Lessons from the Weimar Republic (updated)
I decided to become a political scientist in the spring of 1976, while I was attending the Stanford-in-Berlin overseas study program. I had already declared an International Relations major, but was trying to decide between going to law school (the supposedly safe option) or pursuing a Ph.D. in Political Science (looked risky). While in Berlin, ...
I decided to become a political scientist in the spring of 1976, while I was attending the Stanford-in-Berlin overseas study program. I had already declared an International Relations major, but was trying to decide between going to law school (the supposedly safe option) or pursuing a Ph.D. in Political Science (looked risky). While in Berlin, I took Professor Gordon Craig's course on German history, and one lecture -- on the role of intellectuals in the Weimar Republic -- finally tipped the balance for me.
I decided to become a political scientist in the spring of 1976, while I was attending the Stanford-in-Berlin overseas study program. I had already declared an International Relations major, but was trying to decide between going to law school (the supposedly safe option) or pursuing a Ph.D. in Political Science (looked risky). While in Berlin, I took Professor Gordon Craig’s course on German history, and one lecture — on the role of intellectuals in the Weimar Republic — finally tipped the balance for me.
In that particular class, Craig argued that one of the many forces that doomed the Weimar Republic was the irresponsible behavior of both left-wing and right-wing intellectuals. The German left was contemptuous of the liberal aspirations of the Weimar Constitution and other bourgeois features of Weimar society, while right-wing "thinkers" like Ernst Junger glorified violence and disparaged the application of reason to political issues. So-called "liberal" intellectuals saw politics as a grubby business unworthy of their refined sensibilities, and so many just disengaged from politics entirely. This left the field to rabble-rousers and extremists of various sorts and helped prepare the ground for Nazism. (You can read Craig’s account of this process in his book Germany 1866-1945, chapter 13, on "Weimar Culture").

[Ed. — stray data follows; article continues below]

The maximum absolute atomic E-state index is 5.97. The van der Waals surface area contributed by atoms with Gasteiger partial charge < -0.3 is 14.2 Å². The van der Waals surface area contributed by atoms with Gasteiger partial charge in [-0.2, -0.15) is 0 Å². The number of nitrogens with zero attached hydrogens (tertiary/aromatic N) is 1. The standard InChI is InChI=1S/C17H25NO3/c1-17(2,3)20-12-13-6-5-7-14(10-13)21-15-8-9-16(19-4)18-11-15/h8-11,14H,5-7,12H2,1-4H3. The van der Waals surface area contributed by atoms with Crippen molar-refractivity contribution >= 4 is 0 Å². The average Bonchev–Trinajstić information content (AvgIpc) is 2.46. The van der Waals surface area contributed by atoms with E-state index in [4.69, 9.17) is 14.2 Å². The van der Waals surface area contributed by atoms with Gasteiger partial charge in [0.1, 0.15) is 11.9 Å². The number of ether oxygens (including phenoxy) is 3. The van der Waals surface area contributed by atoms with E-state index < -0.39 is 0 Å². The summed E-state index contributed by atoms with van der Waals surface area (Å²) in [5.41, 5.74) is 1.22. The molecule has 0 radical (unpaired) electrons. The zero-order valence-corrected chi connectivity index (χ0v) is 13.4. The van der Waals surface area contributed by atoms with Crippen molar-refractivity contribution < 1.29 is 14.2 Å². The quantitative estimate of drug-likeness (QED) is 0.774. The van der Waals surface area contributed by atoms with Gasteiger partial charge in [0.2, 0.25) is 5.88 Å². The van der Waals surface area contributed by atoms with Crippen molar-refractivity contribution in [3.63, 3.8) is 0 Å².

The lesson I took from Craig’s lecture was that when intellectuals abandon liberal principles, disengage from politics, and generally abdicate their role as "truth-tellers" for society at large, it is easy for demagogues to play upon human fears and lead a society over the brink to disaster. So I decided to forego a legal career and get a Ph.D. instead, hoping in some way to contribute to more reasonable discourse about issues of war, peace, and politics.